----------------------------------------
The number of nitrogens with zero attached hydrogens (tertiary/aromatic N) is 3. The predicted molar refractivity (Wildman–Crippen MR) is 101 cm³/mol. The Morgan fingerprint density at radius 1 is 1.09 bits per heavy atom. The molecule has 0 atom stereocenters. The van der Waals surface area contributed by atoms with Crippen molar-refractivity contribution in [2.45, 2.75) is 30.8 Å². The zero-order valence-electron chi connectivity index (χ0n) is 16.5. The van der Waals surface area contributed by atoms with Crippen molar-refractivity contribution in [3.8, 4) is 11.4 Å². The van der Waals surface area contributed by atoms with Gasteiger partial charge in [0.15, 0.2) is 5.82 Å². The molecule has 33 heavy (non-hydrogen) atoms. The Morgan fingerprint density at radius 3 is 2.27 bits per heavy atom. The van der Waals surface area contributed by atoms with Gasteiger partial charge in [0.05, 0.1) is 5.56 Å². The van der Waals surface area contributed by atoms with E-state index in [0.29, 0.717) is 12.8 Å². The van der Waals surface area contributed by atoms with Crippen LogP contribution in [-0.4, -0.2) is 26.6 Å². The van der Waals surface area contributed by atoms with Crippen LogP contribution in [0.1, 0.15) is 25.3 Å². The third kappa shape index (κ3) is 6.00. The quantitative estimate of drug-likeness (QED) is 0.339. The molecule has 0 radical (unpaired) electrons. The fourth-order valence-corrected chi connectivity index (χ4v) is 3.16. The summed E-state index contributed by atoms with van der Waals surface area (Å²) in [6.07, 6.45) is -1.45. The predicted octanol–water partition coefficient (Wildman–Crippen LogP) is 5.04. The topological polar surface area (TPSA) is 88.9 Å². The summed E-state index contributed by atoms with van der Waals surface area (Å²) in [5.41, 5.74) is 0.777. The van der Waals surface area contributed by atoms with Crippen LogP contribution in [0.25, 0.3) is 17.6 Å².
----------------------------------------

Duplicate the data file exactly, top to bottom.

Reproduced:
The number of nitrogens with zero attached hydrogens (tertiary/aromatic N) is 3. The predicted molar refractivity (Wildman–Crippen MR) is 101 cm³/mol. The Morgan fingerprint density at radius 1 is 1.09 bits per heavy atom. The molecule has 0 atom stereocenters. The van der Waals surface area contributed by atoms with Crippen molar-refractivity contribution in [2.45, 2.75) is 30.8 Å². The zero-order valence-electron chi connectivity index (χ0n) is 16.5. The van der Waals surface area contributed by atoms with Crippen molar-refractivity contribution in [3.8, 4) is 11.4 Å². The van der Waals surface area contributed by atoms with Gasteiger partial charge in [0.15, 0.2) is 5.82 Å². The molecule has 33 heavy (non-hydrogen) atoms. The Morgan fingerprint density at radius 3 is 2.27 bits per heavy atom. The van der Waals surface area contributed by atoms with Gasteiger partial charge in [0.05, 0.1) is 5.56 Å². The van der Waals surface area contributed by atoms with E-state index in [0.29, 0.717) is 12.8 Å². The van der Waals surface area contributed by atoms with Crippen LogP contribution in [-0.4, -0.2) is 26.6 Å². The van der Waals surface area contributed by atoms with Crippen LogP contribution in [0.1, 0.15) is 25.3 Å². The third kappa shape index (κ3) is 6.00. The quantitative estimate of drug-likeness (QED) is 0.339. The molecule has 0 radical (unpaired) electrons. The fourth-order valence-corrected chi connectivity index (χ4v) is 3.16. The summed E-state index contributed by atoms with van der Waals surface area (Å²) in [6.07, 6.45) is -1.45. The predicted octanol–water partition coefficient (Wildman–Crippen LogP) is 5.04. The topological polar surface area (TPSA) is 88.9 Å². The summed E-state index contributed by atoms with van der Waals surface area (Å²) in [5.41, 5.74) is 0.777. The van der Waals surface area contributed by atoms with Crippen LogP contribution in [0.25, 0.3) is 17.6 Å².